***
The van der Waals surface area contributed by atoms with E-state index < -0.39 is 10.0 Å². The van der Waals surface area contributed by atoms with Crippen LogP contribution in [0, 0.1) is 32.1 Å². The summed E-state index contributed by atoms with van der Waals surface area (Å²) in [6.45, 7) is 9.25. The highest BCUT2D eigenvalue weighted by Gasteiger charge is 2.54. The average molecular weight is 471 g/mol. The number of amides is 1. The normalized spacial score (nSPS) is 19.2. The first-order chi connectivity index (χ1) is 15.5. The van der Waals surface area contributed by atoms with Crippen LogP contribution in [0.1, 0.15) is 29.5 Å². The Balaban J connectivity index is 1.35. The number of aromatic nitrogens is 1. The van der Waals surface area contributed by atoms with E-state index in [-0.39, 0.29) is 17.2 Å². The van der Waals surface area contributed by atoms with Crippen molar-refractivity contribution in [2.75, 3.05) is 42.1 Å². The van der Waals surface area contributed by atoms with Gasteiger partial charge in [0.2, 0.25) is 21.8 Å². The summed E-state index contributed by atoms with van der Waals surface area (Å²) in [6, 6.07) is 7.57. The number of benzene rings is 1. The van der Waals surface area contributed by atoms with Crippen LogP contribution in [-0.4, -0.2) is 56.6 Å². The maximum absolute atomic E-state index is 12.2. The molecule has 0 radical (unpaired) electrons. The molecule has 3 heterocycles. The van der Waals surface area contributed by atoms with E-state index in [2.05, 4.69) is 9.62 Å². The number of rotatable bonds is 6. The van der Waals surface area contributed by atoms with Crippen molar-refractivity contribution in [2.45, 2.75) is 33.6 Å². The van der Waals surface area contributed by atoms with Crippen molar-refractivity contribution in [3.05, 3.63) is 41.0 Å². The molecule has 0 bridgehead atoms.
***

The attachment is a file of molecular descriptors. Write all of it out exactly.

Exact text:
The van der Waals surface area contributed by atoms with E-state index < -0.39 is 10.0 Å². The van der Waals surface area contributed by atoms with Crippen LogP contribution in [0, 0.1) is 32.1 Å². The summed E-state index contributed by atoms with van der Waals surface area (Å²) in [6.45, 7) is 9.25. The highest BCUT2D eigenvalue weighted by Gasteiger charge is 2.54. The average molecular weight is 471 g/mol. The number of amides is 1. The normalized spacial score (nSPS) is 19.2. The first-order chi connectivity index (χ1) is 15.5. The van der Waals surface area contributed by atoms with Crippen LogP contribution in [0.1, 0.15) is 29.5 Å². The Balaban J connectivity index is 1.35. The number of aromatic nitrogens is 1. The van der Waals surface area contributed by atoms with E-state index in [-0.39, 0.29) is 17.2 Å². The van der Waals surface area contributed by atoms with Crippen molar-refractivity contribution in [2.75, 3.05) is 42.1 Å². The van der Waals surface area contributed by atoms with Gasteiger partial charge in [0.2, 0.25) is 21.8 Å². The summed E-state index contributed by atoms with van der Waals surface area (Å²) in [6, 6.07) is 7.57. The number of benzene rings is 1. The van der Waals surface area contributed by atoms with Crippen LogP contribution in [-0.4, -0.2) is 56.6 Å². The maximum absolute atomic E-state index is 12.2. The molecule has 0 radical (unpaired) electrons. The molecule has 3 heterocycles. The van der Waals surface area contributed by atoms with E-state index in [2.05, 4.69) is 9.62 Å². The number of rotatable bonds is 6. The van der Waals surface area contributed by atoms with Crippen molar-refractivity contribution in [2.45, 2.75) is 33.6 Å². The van der Waals surface area contributed by atoms with Crippen molar-refractivity contribution in [3.05, 3.63) is 41.0 Å². The molecule has 0 bridgehead atoms.